The planned celebration, pared back this year to a few close friends, was cancelled as The Man, Small Child, and I are all suffering from various layers of an infectious parfait. We've been unusually healthy lately, but all running at hyperspeed.

And now, we're forced to rest.

When things do not turn out as you plan, try to find the real plan. The one that time reveals.

It's there, underneath your worries, complaints, aches, impatience. 

I haven't quite found it yet.

I suspect it will turn up when I stop looking.

Thanks to all of you who sent greetings and good wishes. Your friendship will mean even more in the next half-century.

Friday, December 12, 2008

Winter Dreams

I adore winter.

Those who live elsewhere think it never gets cold in Texas. It certainly doesn’t seem to get as cold as it did during my childhood, when we enjoyed at least one snow day each school year and our parents suffered multiple bouts of black ice. Now our snows are freaky…like the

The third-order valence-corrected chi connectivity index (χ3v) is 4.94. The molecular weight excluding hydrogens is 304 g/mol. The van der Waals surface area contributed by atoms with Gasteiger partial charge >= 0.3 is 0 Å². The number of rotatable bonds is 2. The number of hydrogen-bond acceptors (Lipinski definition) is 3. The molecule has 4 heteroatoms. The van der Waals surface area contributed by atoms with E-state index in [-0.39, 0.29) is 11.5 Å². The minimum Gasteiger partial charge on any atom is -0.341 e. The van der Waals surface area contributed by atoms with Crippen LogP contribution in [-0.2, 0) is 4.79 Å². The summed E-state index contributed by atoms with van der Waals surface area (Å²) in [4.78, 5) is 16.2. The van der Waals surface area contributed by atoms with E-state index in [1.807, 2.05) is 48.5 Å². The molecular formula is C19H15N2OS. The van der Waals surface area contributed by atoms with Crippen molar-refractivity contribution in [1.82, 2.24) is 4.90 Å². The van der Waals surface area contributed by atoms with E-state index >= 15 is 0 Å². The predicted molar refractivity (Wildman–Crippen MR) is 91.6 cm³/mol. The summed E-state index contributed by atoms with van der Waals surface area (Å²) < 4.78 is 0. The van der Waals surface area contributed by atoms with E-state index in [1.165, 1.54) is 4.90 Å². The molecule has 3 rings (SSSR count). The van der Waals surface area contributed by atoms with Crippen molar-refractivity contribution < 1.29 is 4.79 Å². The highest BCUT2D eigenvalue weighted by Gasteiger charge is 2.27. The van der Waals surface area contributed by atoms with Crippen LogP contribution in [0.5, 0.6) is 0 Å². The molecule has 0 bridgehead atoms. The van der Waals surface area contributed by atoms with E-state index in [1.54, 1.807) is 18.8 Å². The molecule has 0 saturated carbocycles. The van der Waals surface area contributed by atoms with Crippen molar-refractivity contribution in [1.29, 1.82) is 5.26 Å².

March week this spring when we had six inches one day and nine two days later, with a 60 degree day in between that cleared the yard completely.

The climate has definitely changed in my lifetime.

But winter still arrives acutely in these parts. As I always remind some shivering transplant, our only defenses against the frigid Canadian cold fronts are barbed wire fences.

Everyone has a story. My friends C & L “fondly” remember a west Texas high school football game where balloons were released during a balmy halftime show, floated gently northward on a light southern breeze, and blustered back during fourth quarter on a fierce north wind that dropped the temperature 40 degrees.